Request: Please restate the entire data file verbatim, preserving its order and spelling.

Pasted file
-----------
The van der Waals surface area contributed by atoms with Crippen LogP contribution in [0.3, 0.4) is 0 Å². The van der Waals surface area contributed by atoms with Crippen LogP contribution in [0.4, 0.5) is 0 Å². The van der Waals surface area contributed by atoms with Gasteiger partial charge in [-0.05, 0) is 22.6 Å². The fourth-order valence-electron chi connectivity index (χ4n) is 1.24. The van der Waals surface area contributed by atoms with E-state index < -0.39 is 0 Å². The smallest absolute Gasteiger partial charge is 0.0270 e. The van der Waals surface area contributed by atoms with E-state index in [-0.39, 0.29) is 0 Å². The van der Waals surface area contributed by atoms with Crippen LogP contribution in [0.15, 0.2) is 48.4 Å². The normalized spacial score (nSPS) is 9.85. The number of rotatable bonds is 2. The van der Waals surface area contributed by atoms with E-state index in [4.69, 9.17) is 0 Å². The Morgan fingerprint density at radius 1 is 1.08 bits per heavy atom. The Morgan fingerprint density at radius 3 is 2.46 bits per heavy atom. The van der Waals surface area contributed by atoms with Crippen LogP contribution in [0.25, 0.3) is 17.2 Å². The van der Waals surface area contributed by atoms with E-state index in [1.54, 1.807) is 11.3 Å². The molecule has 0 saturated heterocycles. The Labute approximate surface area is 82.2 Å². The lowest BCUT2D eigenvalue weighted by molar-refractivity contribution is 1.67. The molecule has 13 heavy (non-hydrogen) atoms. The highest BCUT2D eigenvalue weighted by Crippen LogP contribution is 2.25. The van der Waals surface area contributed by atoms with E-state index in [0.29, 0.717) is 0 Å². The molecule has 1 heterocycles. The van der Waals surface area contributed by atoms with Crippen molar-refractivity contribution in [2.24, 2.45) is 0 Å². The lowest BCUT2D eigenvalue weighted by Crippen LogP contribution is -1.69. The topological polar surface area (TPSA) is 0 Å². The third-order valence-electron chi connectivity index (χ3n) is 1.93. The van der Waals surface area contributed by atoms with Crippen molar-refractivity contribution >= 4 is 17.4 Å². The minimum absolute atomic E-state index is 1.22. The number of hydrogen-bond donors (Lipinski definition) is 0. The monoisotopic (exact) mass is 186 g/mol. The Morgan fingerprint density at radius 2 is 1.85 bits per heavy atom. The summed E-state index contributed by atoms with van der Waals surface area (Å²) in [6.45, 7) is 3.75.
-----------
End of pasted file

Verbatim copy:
The van der Waals surface area contributed by atoms with Crippen LogP contribution in [0.3, 0.4) is 0 Å². The van der Waals surface area contributed by atoms with Crippen LogP contribution in [0.4, 0.5) is 0 Å². The van der Waals surface area contributed by atoms with Gasteiger partial charge in [-0.05, 0) is 22.6 Å². The fourth-order valence-electron chi connectivity index (χ4n) is 1.24. The van der Waals surface area contributed by atoms with E-state index < -0.39 is 0 Å². The smallest absolute Gasteiger partial charge is 0.0270 e. The van der Waals surface area contributed by atoms with E-state index in [-0.39, 0.29) is 0 Å². The van der Waals surface area contributed by atoms with Crippen LogP contribution in [0.15, 0.2) is 48.4 Å². The normalized spacial score (nSPS) is 9.85. The number of rotatable bonds is 2. The van der Waals surface area contributed by atoms with E-state index in [4.69, 9.17) is 0 Å². The Morgan fingerprint density at radius 1 is 1.08 bits per heavy atom. The Morgan fingerprint density at radius 3 is 2.46 bits per heavy atom. The van der Waals surface area contributed by atoms with Crippen LogP contribution in [0.25, 0.3) is 17.2 Å². The van der Waals surface area contributed by atoms with E-state index in [1.54, 1.807) is 11.3 Å². The molecule has 0 saturated heterocycles. The Labute approximate surface area is 82.2 Å². The lowest BCUT2D eigenvalue weighted by molar-refractivity contribution is 1.67. The molecule has 13 heavy (non-hydrogen) atoms. The highest BCUT2D eigenvalue weighted by Crippen LogP contribution is 2.25. The van der Waals surface area contributed by atoms with E-state index in [0.29, 0.717) is 0 Å². The molecule has 1 heterocycles. The van der Waals surface area contributed by atoms with Crippen molar-refractivity contribution in [2.24, 2.45) is 0 Å². The lowest BCUT2D eigenvalue weighted by Crippen LogP contribution is -1.69. The topological polar surface area (TPSA) is 0 Å². The third-order valence-electron chi connectivity index (χ3n) is 1.93. The van der Waals surface area contributed by atoms with Crippen molar-refractivity contribution >= 4 is 17.4 Å². The minimum absolute atomic E-state index is 1.22. The number of hydrogen-bond donors (Lipinski definition) is 0. The monoisotopic (exact) mass is 186 g/mol. The Morgan fingerprint density at radius 2 is 1.85 bits per heavy atom. The summed E-state index contributed by atoms with van der Waals surface area (Å²) in [6.45, 7) is 3.75.